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Clydesdales/Athenas (200+ lb / 91+ kg) Looking to lose that spare tire? Ideal weight 200+? Frustrated being a large cyclist in a sport geared for the ultra-light? Learn about the bikes and parts that can take the abuse of a heavier cyclist, how to keep your body going while losing the weight, and get support from others who've been successful.

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Old 08-21-10, 11:56 PM   #1
Seattle Forrest
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You never know when it's your time. Please be careful out there.

I could easily have died tonight - and I didn't know it for 15 minutes.

I got a new bike today, which makes me deliriously happy, and will be the subject of another thread. After doing lots of riding, I went to visit a friend, show her the bike, pick blackberries, and hang out for a while. It was later than I planned when I left, and drizzling a bit; it'd been raining harder earlier. My phone rang several times on the way home, and when I got home - it was my friend.

Three minutes after I left, a car came speeding down the road, probably doing ~60 mph on a road made for 30. It hit a tree. The driver is dead. Fortunately there were no passengers. He was going the same way, and in the same one lane as me. If I'd left just a moment later, I might have joined him. She says the road is full of police and fire trucks.

My last bike has a dead battery in the rear light, which I hadn't replaced yet... The new bike has front and rear lights - the rear one takes rechargeable batteries instead of proprietary, hard to find ones. If I'd left a moment later, a back light would have been my only hope, and not much hope against someone who hit a tree.

Be careful out there, check your lights, and stay aware of what's going on around you.
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Old 08-22-10, 04:55 AM   #2
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I don't accept the idea of a predestined "time",if that was the case, all the caution in the world would not help. Your time would be up and you would be gone, not be around to post this.

I tend to think more about probabilities, and what can be done to reduce risk. Caution is always your friend. Clearly, having working lights when riding at night is a GOOD thing.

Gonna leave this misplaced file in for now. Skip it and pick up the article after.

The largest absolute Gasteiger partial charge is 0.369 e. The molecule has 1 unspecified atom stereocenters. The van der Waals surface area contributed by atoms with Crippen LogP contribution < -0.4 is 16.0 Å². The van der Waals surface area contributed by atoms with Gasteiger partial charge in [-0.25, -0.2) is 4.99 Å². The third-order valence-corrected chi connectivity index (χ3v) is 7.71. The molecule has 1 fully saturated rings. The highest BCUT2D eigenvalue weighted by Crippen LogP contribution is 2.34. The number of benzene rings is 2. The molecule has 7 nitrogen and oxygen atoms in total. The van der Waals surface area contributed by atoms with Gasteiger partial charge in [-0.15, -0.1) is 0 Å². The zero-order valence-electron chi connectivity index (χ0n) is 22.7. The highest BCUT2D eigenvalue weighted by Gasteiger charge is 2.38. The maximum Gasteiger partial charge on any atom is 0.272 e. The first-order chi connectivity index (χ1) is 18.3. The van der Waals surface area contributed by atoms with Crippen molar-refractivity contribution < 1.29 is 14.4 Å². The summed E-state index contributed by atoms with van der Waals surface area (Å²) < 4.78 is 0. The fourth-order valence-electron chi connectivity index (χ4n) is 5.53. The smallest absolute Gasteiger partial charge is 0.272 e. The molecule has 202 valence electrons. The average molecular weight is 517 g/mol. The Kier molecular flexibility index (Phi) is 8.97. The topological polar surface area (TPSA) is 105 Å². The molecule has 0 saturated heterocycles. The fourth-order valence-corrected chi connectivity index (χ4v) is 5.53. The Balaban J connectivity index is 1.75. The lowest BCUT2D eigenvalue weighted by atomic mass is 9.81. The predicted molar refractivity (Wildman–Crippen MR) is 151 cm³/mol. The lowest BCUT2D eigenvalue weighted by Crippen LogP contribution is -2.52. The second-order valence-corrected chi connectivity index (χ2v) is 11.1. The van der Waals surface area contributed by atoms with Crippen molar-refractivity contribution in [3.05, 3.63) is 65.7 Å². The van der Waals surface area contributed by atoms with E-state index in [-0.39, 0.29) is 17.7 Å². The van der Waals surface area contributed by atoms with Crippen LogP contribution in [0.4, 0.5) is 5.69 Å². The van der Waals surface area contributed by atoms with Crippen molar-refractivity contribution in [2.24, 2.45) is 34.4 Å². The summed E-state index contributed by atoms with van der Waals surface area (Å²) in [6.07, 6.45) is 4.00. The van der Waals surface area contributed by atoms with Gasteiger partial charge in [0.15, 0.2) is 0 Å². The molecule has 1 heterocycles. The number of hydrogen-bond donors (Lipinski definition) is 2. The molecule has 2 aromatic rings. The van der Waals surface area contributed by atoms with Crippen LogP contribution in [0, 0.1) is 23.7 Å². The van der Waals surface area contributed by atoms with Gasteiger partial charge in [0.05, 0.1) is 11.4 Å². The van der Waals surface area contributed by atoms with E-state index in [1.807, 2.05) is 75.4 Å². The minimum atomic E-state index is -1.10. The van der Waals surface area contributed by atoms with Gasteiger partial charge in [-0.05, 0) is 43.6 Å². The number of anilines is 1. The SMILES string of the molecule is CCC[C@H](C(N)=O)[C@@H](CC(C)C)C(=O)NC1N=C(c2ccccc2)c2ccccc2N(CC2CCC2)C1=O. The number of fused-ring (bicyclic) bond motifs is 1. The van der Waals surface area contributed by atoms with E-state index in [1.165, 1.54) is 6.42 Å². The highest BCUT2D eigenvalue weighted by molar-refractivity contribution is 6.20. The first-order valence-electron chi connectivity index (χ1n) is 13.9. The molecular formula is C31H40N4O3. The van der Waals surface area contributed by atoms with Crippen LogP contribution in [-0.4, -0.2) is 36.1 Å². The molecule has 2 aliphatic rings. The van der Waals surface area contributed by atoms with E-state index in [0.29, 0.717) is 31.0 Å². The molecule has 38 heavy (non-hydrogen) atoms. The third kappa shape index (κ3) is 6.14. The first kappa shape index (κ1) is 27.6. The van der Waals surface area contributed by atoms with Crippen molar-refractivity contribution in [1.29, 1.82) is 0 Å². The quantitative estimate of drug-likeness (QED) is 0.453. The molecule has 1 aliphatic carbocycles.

Have to wonder though...had you left 3 minutes earlier....even if your lights HAD been working...would the driver doing 60 in the drizzle have seen you in time? Maybe, maybe not.

If you had left, say, 6 minutes earlier, but made it PAST the tree the driver hit before they got there, would you have been alright? Maybe, maybe not.

Clearly, you did NOT want to be on the SAME stretch of road at the same time as that driver. From what you've said, you missed them by just a couple of minutes.

So very much comes down to being in the right or wrong place, at the right or wrong time.

Unforseen influences can help. Maybe your friend told you one or two more jokes or stories during your visit, which kept you from leaving, not knowing that she was saving your life.

Think about it....from the time you began to think "Its getting time for me to go home", to the time you actually left, what was said which kept you there just a few more moments?

A warm thought shared, a touch of the hand, a smile...and you are with us today.

How small acts can have very large results.
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Old 08-22-10, 06:05 AM   #3
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Kind of makes you want to be more aware out there, huh?
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Old 08-22-10, 06:22 AM   #4
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Turn it around. The probability of being on that stretch of road at the same time as that driver was vanishingly small. And, in fact, you weren't. Arguably you were unlucky to be in the same vicinity, rather than lucky to have missed him. The universe is essentially benign, as evidenced by the fact that most of the time, we survive despite the myriad things that could possibly kill us.
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Old 08-22-10, 07:48 AM   #5
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Yea I think these experiences makes us feel really mortal. Just a little different timing could have made this a disaster for you. The older I get the more I appreciate everyday as a gift.
BTW congratulations on your new bike!
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